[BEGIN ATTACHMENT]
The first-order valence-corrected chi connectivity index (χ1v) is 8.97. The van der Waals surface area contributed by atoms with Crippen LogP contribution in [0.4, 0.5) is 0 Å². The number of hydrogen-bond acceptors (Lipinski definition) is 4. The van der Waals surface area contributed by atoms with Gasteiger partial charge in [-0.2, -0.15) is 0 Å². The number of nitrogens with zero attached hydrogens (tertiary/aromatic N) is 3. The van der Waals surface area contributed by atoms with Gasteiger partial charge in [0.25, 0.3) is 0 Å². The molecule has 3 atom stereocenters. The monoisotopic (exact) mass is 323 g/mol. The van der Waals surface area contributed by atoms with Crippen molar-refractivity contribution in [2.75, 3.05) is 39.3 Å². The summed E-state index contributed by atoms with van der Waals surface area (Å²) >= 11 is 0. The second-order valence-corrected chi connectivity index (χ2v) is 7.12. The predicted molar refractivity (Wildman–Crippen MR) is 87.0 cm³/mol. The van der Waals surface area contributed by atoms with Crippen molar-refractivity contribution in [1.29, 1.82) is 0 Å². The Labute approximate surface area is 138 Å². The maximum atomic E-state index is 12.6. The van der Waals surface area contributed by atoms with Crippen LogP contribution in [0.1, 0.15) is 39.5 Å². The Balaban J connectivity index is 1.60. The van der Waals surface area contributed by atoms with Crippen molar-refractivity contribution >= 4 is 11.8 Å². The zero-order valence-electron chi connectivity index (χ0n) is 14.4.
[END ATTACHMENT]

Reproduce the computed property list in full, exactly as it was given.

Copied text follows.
The first-order valence-corrected chi connectivity index (χ1v) is 8.97. The van der Waals surface area contributed by atoms with Crippen LogP contribution in [0.4, 0.5) is 0 Å². The number of hydrogen-bond acceptors (Lipinski definition) is 4. The van der Waals surface area contributed by atoms with Gasteiger partial charge in [-0.2, -0.15) is 0 Å². The number of nitrogens with zero attached hydrogens (tertiary/aromatic N) is 3. The van der Waals surface area contributed by atoms with Gasteiger partial charge in [0.25, 0.3) is 0 Å². The molecule has 3 atom stereocenters. The monoisotopic (exact) mass is 323 g/mol. The van der Waals surface area contributed by atoms with Crippen molar-refractivity contribution in [2.75, 3.05) is 39.3 Å². The summed E-state index contributed by atoms with van der Waals surface area (Å²) >= 11 is 0. The second-order valence-corrected chi connectivity index (χ2v) is 7.12. The predicted molar refractivity (Wildman–Crippen MR) is 87.0 cm³/mol. The van der Waals surface area contributed by atoms with Crippen molar-refractivity contribution in [1.29, 1.82) is 0 Å². The Labute approximate surface area is 138 Å². The maximum atomic E-state index is 12.6. The van der Waals surface area contributed by atoms with Crippen LogP contribution in [0.1, 0.15) is 39.5 Å². The Balaban J connectivity index is 1.60. The van der Waals surface area contributed by atoms with Crippen molar-refractivity contribution >= 4 is 11.8 Å². The zero-order valence-electron chi connectivity index (χ0n) is 14.4.